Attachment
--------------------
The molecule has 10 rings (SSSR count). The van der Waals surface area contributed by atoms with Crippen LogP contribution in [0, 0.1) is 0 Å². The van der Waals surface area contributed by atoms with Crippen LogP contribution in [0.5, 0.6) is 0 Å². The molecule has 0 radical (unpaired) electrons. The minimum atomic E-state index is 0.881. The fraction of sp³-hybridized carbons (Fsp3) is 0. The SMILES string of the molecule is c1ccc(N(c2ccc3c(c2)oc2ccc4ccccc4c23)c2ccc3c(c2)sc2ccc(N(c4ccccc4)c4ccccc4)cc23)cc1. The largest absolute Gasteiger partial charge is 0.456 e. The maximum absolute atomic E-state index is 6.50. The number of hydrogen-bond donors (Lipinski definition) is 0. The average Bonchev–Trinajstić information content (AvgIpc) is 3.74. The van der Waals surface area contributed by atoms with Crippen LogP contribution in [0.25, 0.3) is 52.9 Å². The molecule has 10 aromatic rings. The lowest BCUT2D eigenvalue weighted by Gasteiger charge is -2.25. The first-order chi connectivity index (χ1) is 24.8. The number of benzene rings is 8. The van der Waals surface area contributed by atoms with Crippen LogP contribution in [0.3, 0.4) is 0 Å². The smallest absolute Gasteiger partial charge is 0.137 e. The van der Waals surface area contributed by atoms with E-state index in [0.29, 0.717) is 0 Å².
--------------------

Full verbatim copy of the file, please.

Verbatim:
The molecule has 10 rings (SSSR count). The van der Waals surface area contributed by atoms with Crippen LogP contribution in [0, 0.1) is 0 Å². The van der Waals surface area contributed by atoms with Crippen LogP contribution in [0.5, 0.6) is 0 Å². The molecule has 0 radical (unpaired) electrons. The minimum atomic E-state index is 0.881. The fraction of sp³-hybridized carbons (Fsp3) is 0. The SMILES string of the molecule is c1ccc(N(c2ccc3c(c2)oc2ccc4ccccc4c23)c2ccc3c(c2)sc2ccc(N(c4ccccc4)c4ccccc4)cc23)cc1. The largest absolute Gasteiger partial charge is 0.456 e. The maximum absolute atomic E-state index is 6.50. The number of hydrogen-bond donors (Lipinski definition) is 0. The average Bonchev–Trinajstić information content (AvgIpc) is 3.74. The van der Waals surface area contributed by atoms with Crippen LogP contribution in [0.25, 0.3) is 52.9 Å². The molecule has 10 aromatic rings. The lowest BCUT2D eigenvalue weighted by Gasteiger charge is -2.25. The first-order chi connectivity index (χ1) is 24.8. The number of benzene rings is 8. The van der Waals surface area contributed by atoms with Crippen LogP contribution in [0.3, 0.4) is 0 Å². The smallest absolute Gasteiger partial charge is 0.137 e. The van der Waals surface area contributed by atoms with E-state index in [0.29, 0.717) is 0 Å².